Note that entropy is decreasing w.r.t. the ball radius because more covers are needed with finer balls (i.e., small radius).Apply Lemma 3.2 conditionally on $X_1, \dots, X_n$, on the set $$ A_n = \left\{ \sqrt{n}\frac{\delta}{8} \ge C\max\left\{RH^{1 / 2}\left(\frac{\delta}{32},\mathcal{G},P_n\right), R\right\} \right\}, $$ then we find $$ P\left(\sup_{g\in\mathcal{G}}\left\frac{1}{n}\sum_{i=1}^nW_ig(X_i)\right \ge \frac{\delta}{4}\right) \le C\exp\left(\frac{n\delta^2}{64C^2R^2}\right) + P(\overline{A_n}) \rightarrow 0, \quad \text{a.s.} $$ I will add some complementary explanation. Let $E$ be the event appearing in the probability of the LHS. Then, $$ \begin{aligned} P(E) &= P(E \mid X \in A_n)P(X \in A_n) + P(E \mid X \not\in A_n)P(X \not\in A_n) \\\\ &\le C\exp\left(\frac{n\delta^2}{64C^2R^2}\right) \cdot 1 + 1 \cdot P(\overline{A_n}). \end{aligned} $$ Thus the proof of Lemma 3.6 is concluded.
Now, let’s extend the result for a class of functions with envelope condition: $$ G \triangleq \sup_{g\in\mathcal{G}}g \in L_1(P). $$
Theorem 3.7 Assume the envelope condition $\int GdP < \infty$ and suppose that $$ \frac{1}{n}H_1(\delta,\mathcal{G},P_n) \overset{p}{\rightarrow} 0, \quad \text{for $\forall \delta > 0$.} $$ Then $\mathcal{G}$ satisfies the ULLN.
Proof of Theorem 3.7 For each $R > 0$, let $$ \mathcal{G}_R \triangleq \{g1\{G \le R\} \mid g \in \mathcal{G}\}. $$ For each $g_1, g_2 \in \mathcal{G}$, $$ \begin{aligned} \int_{G \le R}(g_1  g_2)^2dP_n &\le \int +R  (R) \cdot g_1  g_2dP_n \\\\ &= 2R\int g_1  g_2dP_n, \end{aligned} $$ so $$ \begin{aligned} &\frac{1}{n}H_1(\delta,\mathcal{G},P_n) \overset{p}{\rightarrow} 0 \quad \text{for $\forall \delta > 0$} \\\\ \Rightarrow & \frac{1}{n}H(\delta,\mathcal{G}_R,P_n) \overset{p}{\rightarrow} 0 \quad \text{for $\forall \delta, R > 0$.} \end{aligned} $$ Therefore, by Lemma 3.6, the ULLN holds for each $\mathcal{G}_R$. Now take $\delta > 0$ arbitrary. Take $R$ sufficiently large (because $R$ is an arbitrary constant) such that $$ \int_{G > R} GdP \le \delta. $$ Next, take $n$ sufficiently large (based on $\varepsilon\text{}N$ definition of limit) such that $$ \int_{G > R} GdP_n \le 2\delta \quad \text{a.s.} $$ (dirac masses not concentrated too much at the region $G > R$) and $$ \sup_{g\in\mathcal{G}} \left\int_{G \le R} gd(P_nP)\right \le \delta \quad \text{a.s.} $$ (the ULLN holds for $\mathcal{G}_R$ thus we can take such sufficiently large $n$)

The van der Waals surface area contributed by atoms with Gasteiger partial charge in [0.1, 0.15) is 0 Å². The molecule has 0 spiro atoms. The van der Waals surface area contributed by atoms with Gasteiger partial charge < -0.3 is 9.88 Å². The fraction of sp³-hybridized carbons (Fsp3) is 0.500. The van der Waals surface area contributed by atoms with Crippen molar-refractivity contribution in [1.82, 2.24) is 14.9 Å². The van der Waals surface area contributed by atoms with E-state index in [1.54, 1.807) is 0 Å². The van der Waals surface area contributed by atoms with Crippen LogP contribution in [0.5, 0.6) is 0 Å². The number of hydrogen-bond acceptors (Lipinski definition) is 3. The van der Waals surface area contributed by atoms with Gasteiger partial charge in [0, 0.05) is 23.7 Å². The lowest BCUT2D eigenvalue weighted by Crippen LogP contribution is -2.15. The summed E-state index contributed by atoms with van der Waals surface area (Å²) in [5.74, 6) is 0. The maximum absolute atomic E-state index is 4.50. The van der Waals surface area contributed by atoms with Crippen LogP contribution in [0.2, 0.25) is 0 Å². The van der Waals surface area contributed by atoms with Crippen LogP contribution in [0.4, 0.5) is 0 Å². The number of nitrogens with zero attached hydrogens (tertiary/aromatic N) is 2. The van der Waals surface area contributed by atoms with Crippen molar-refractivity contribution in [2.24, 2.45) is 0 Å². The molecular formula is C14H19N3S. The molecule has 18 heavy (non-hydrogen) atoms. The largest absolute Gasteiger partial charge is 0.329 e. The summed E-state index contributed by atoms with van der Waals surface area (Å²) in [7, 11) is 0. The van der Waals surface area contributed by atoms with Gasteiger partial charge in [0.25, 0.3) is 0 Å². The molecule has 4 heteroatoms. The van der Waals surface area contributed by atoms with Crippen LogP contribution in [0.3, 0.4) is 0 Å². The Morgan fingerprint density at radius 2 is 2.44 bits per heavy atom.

Then, $$ \begin{aligned} \sup_{g\in\mathcal{G}}\left\int gd(P_nP)\right & \le \sup_{g\in\mathcal{G}}\left\int_{G\le R} gd(P_nP)\right + \int_{G>R}GdP_n + \int_{G>R}GdP \\\\ & \le 4\delta \quad \text{a.s.,} \end{aligned} $$ where the first inequality is from the triangular inequality. This statement implies convergence in probability. Thus the proof of Theorem 3.7 is concluded.
My Questions
 Why is there 2 in front of the entropy in the exponential upper bound in the proof of Lemma 3.2? [here]
 The proof of Corollary 3.4 [here]
Please let me know if you have an idea.

Empirical Process in MEstimation (van de Geer, 2000) ↩︎

(210B) Theoretical Statistics. Lecture 14. (Bartlett, 2013) ↩︎

Concentration Inequalities: A Nonasymptotic Theory of Independence (Lugosi, Massart & Boucheron, 2013) ↩︎

Probability in Banach Spaces (Talagrand & Ledoux, 1991) ↩︎